CARSON, CA-Pitching a shutout in the National Football League is about as easy as finding a needle in a haystack. It does not happen very often. The latest recipient of being blanked out from the scoreboard happened to be a team who is ranked No. 1 in the NFL in total defense: the Denver Broncos.
Karma comes around sooner or later. And it just came back to bite the Broncos in the form of a humbling 21-0 road defeat, courtesy of the Los Angeles Chargers on Sunday at StubHub Center in Carson.
“It was a good game by the defense,” said Chargers coach Anthony Lynn. “No doubt about it. What they did, when they stepped up and stopped the run. We knew they were going to try to run the football on us. With our stats and what we were giving up in the rush and what they were gaining, we stepped up. My guys worked on it all week. It was emphasized. They did their job.”
The Chargers did their job by whitewashing the running game altogether, harassing the quarterback, and locking up wide receivers, which sound a lot like something out of the Denver playbook the past couple of seasons.
It would be the Chargers inflicting the pain this time around. A missed field goal at the end of regulation was the only thing that separated the Chargers and the Broncos the last time these two teams met. The Chargers lost that Monday Night Football contest. Payback for the Broncos came into fruition in the worst way.
Up until this victory by the Chargers, the Broncos had won 11 of the last 13 meetings between the two AFC West Division opponents. In winning their third straight game, the Chargers gave the Broncos a dose of their own defensive medicine. The do and accomplish list from Sunday’s victory is impressive.
First, the Chargers stopped Denver’s rushing attack right in its track-to the tune of holding the Broncos to just 69 yards on the ground. Winning the turnover battle was another small victory for the home team as the Chargers forced two fumbles and picked off a Trevor Siemian pass.
“All I knew in the beginning of this game was that we were planning on rushing them,” linebacker Melvin Ingram said. “We were stopping the runs.”
Siemian’s interception, at the hands of Casey Hayward in the fourth quarter, was the end to a brutal day Denver’s quarterback was forced to endure. That one pick could have easily been three or four interceptions had Chargers defenders held on to a couple of Siemian’s misguided passes.
Throwing picks wasn’t the only problem Siemian had to worry about. Melvin Ingram and Joey Bosa was all up in Siemian’s grill all afternoon. The dynamic duo helped lead the Chargers’ sack parade on Siemian as L.A. recorded five sacks of the Denver signal-caller.
“It feels great to shutout any team, so that’s a cherry on top,” Bosa said. “Just the way our whole team played, special teams, offense, and defense, especially our defense, that was a lot of fun.”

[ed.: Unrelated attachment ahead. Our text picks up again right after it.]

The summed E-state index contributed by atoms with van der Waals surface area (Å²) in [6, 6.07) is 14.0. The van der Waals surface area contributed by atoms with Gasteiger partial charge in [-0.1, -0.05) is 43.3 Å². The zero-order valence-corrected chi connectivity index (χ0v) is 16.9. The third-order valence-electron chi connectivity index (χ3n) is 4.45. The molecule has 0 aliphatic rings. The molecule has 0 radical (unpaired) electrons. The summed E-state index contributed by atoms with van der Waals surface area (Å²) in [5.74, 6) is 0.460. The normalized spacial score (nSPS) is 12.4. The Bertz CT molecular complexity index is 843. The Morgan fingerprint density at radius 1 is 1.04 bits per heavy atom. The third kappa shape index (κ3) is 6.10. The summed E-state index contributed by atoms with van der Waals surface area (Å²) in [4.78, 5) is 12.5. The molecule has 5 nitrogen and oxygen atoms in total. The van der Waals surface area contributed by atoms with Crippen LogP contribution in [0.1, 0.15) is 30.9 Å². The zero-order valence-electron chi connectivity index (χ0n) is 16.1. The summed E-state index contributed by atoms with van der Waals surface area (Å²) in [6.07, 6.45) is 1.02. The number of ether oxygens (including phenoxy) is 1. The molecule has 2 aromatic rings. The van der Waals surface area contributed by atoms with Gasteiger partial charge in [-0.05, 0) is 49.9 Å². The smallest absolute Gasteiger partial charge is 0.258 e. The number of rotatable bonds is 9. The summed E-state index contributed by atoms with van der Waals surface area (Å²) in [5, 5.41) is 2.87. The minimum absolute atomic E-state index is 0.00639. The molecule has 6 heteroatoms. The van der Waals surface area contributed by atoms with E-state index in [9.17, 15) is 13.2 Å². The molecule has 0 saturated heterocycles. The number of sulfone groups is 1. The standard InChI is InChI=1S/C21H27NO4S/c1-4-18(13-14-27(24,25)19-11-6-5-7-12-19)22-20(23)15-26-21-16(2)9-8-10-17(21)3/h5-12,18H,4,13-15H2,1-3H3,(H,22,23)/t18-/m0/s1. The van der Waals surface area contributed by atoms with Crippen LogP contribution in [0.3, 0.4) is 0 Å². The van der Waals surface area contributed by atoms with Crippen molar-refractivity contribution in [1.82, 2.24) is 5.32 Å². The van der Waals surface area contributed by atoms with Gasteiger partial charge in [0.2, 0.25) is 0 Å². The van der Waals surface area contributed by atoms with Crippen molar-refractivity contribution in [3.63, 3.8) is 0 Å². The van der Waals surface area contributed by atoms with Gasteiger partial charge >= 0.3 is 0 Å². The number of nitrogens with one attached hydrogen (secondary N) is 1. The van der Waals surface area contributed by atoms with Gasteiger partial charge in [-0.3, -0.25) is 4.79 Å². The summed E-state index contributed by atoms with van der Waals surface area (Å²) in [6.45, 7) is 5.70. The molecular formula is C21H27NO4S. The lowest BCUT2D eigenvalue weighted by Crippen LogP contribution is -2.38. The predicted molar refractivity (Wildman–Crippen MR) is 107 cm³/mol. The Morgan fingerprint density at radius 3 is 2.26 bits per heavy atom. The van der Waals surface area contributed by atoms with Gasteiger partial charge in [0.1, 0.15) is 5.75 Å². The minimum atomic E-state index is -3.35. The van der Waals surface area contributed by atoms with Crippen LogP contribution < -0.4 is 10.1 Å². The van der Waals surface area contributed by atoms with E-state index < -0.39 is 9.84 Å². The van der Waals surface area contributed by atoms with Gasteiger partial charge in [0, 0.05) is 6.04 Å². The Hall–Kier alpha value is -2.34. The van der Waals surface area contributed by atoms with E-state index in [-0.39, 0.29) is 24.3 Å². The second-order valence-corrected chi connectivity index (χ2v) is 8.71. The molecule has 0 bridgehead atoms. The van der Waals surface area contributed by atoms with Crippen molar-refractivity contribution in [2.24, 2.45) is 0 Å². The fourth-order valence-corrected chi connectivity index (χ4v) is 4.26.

For the second consecutive week, the Chargers played like rough riders. The Broncos, led by their mercurial star Von Miller, are used to doing the defensive bullying to other people, harnessing havoc on quarterbacks and dropping intimidation all over the football field.
Getting physical has been the Broncos calling card for the last couple of seasons. Their aggressive play on the defensive side of the ball was even good enough to help Denver win the Super Bowl 50. The Chargers would have not none of Denver’s celebratory antics on their field.
That’s because the Chargers defense is starting to become what Lynn wants it to be. That’s physical, hard-hitting and sound fundamentally. That wasn’t the case last year. The Chargers defense gave up 30 points or more in seven games during the 2016 NFL regular season.
The Chargers’ defensive unit has not allowed any offense to reach or crack the 30-point code this season. The Chargers shutout of the Broncos is the team’s first since holding the New York Jets scoreless in 2014.
“Honestly, we just came to do our job,” said Chargers defensive back Tre Boston. “When they don’t score, we win. So, to come out there and dominate on defense, it was a great feeling. It was something that this defense was waiting for. We knew what we were capable of. It was a good win going into next week looking at Tom Brady.”
With the way their defense has been playing of late, the Chargers offense, instead of putting the load all on Philip Rivers’ right arm, have the luxury of scoring at a methodical pace.
Rivers only threw for 183 yards against the Broncos, but his two touchdown passes, including a 42-yard score in the fourth quarter to Travis Benjamin to seal the game, was more than enough offense to send Denver back home with its third loss of the season.
“It was a great win,” Rivers said. “A great win.”
While it was a great win for the Chargers, being held scoreless against a division rival was a tough pill to swallow for the Broncos. Miller is not ready to be casting blame on his offensive teammates, though he did acknowledge it was not a good look for his team to not have any points on the scoreboard.
“We are all close,” Miller said. “We are all brothers in there. It’s tough when you don’t put up any points. It’s terrible. Organizationally, when you look at the scoreboard and see a big goose egg, it’s terrible. But we are not going to point fingers. We could have gotten a turnover. Aqib Talib is a pick-six machine. I am a sack machine. We have guys over there that create turnovers. We are just not doing it. I figure if we can do that, it will alleviate some of the tension.”